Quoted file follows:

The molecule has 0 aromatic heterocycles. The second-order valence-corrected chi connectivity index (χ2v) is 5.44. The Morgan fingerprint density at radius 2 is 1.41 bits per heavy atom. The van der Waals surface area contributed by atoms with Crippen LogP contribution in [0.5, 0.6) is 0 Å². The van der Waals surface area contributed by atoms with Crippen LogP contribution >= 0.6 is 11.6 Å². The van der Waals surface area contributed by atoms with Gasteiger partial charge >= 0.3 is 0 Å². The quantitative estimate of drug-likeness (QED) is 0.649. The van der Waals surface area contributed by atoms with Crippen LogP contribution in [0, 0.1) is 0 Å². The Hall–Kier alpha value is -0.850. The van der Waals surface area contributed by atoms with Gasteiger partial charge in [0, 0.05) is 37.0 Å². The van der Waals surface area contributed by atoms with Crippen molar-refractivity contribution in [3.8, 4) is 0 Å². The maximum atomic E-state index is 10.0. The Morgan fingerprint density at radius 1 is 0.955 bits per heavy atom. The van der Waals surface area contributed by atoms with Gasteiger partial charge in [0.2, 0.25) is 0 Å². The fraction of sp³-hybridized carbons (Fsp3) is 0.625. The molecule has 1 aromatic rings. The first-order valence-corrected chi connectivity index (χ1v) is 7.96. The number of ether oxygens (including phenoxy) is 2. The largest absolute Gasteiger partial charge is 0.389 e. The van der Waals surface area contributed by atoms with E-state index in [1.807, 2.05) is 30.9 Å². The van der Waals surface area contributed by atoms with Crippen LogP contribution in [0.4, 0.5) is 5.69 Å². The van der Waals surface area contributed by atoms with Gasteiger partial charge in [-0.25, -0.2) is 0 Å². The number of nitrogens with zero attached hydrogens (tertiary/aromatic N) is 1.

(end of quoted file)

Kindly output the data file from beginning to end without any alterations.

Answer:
The molecule has 0 aromatic heterocycles. The second-order valence-corrected chi connectivity index (χ2v) is 5.44. The Morgan fingerprint density at radius 2 is 1.41 bits per heavy atom. The van der Waals surface area contributed by atoms with Crippen LogP contribution in [0.5, 0.6) is 0 Å². The van der Waals surface area contributed by atoms with Crippen LogP contribution >= 0.6 is 11.6 Å². The van der Waals surface area contributed by atoms with Gasteiger partial charge >= 0.3 is 0 Å². The quantitative estimate of drug-likeness (QED) is 0.649. The van der Waals surface area contributed by atoms with Crippen LogP contribution in [0, 0.1) is 0 Å². The Hall–Kier alpha value is -0.850. The van der Waals surface area contributed by atoms with Gasteiger partial charge in [0, 0.05) is 37.0 Å². The van der Waals surface area contributed by atoms with Crippen molar-refractivity contribution in [3.8, 4) is 0 Å². The maximum atomic E-state index is 10.0. The Morgan fingerprint density at radius 1 is 0.955 bits per heavy atom. The van der Waals surface area contributed by atoms with Gasteiger partial charge in [0.2, 0.25) is 0 Å². The fraction of sp³-hybridized carbons (Fsp3) is 0.625. The molecule has 1 aromatic rings. The first-order valence-corrected chi connectivity index (χ1v) is 7.96. The number of ether oxygens (including phenoxy) is 2. The largest absolute Gasteiger partial charge is 0.389 e. The van der Waals surface area contributed by atoms with E-state index in [1.807, 2.05) is 30.9 Å². The van der Waals surface area contributed by atoms with Crippen LogP contribution in [0.4, 0.5) is 5.69 Å². The van der Waals surface area contributed by atoms with Gasteiger partial charge in [-0.25, -0.2) is 0 Å². The number of nitrogens with zero attached hydrogens (tertiary/aromatic N) is 1.